As the Native American Rights Fund described it, the structural disenfranchisement that rural Native voters face to cast their ballots is a “tyranny of distance.” In order to be heard in any election, to reach a polling location, Natives must drive farther and go further than others in Nevada. Even having adequate internet access does not guarantee that Indigenous people are able to register. Even though tribal IDs are issued by Tribes as proof of enrollment and are valid identification cards, they are not accepted by the secretary of state’s online voter registration website. In other words, nearly half of all Native eligible voters are barred from registering to vote as easily as the general electorate. And many households that do have internet access are still unable to use that internet access to register to vote online. They are barred from their right to vote.
For people with internet access, the secretary of state must include Tribal IDs as an accepted proof of identity when registering to vote on their online voter registration website. Tribal IDs are federally recognized identification cards and a convenient way to verify identity, especially for voters who do not drive. For those on Tribal lands without internet access, having physical polling locations where they can register to vote is vital. County clerks should be held accountable to work with tribal governments within their county to establish polling locations and ballot drop boxes.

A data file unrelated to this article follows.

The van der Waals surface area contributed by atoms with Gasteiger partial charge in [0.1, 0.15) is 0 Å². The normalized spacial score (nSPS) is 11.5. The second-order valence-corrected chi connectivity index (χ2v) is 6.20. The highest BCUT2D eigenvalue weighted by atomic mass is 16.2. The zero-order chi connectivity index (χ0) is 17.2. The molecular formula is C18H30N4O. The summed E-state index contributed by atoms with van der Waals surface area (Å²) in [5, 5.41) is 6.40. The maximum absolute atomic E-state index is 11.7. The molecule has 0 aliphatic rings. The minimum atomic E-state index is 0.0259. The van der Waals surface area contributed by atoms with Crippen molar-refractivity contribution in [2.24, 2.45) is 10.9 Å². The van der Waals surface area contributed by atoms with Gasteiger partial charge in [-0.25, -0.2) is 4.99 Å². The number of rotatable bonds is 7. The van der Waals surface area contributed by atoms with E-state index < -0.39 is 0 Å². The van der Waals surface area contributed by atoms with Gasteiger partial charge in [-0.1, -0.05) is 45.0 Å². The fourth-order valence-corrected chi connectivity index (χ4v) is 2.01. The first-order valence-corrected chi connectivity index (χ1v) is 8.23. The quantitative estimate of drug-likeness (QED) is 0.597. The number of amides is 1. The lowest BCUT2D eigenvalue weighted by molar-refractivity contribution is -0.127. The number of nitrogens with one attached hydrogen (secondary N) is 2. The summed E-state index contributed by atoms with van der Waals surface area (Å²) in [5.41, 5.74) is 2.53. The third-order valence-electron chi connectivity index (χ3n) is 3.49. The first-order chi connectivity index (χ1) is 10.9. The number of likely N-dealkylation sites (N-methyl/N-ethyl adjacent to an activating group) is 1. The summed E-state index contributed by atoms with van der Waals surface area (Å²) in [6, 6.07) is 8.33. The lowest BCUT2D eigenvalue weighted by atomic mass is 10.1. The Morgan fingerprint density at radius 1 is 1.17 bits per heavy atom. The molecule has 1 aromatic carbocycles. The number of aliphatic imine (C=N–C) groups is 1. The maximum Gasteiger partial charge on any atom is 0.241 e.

Additionally, the secretary of state should also keep an updated list of Tribal governments already eligible for a polling place and add Tribes that apply for polling locations. This list should be kept on the secretary of state’s public website to create transparency and accountability to Nevada Native communities. Furthermore, the secretary of state should update the Tribal request form. The current polling request form allows Nevada’s Tribes to request only an early-voting or Election Day polling location; there is no option to apply for both. Also, there are no guaranteed days given for an early-voting location or the guarantee for a ballot drop box and/or ballot drop-off location.
This would also allow Tribes and advocates to identify gaps in coverage for rural communities and work to fill them before it’s too late to register. Increasing voter registration access is essential to ensuring the freedom to vote for all eligible voters. Expanding registration access in the Nevada Native American community would expand the power and voice of the community, which has for too long gone ignored. While voting will not solve every issue, it is the right of every eligible American voter to have access to voter registration and voting. While the community saw historic voter turnout in 2020, Nevada’s election officials can increase Native American voting access by taking the actions we have laid out.
We know that these changes need to be made. We also know that direct organizing in Indigenous communities is how we overcome the numerous barriers that the Native Vote faces. Only through deep grassroots organizing like that which we spearheaded in 2020 can the power of the Native Vote be unleashed and the right to vote won by Nevada Natives.
Progress Report: 2020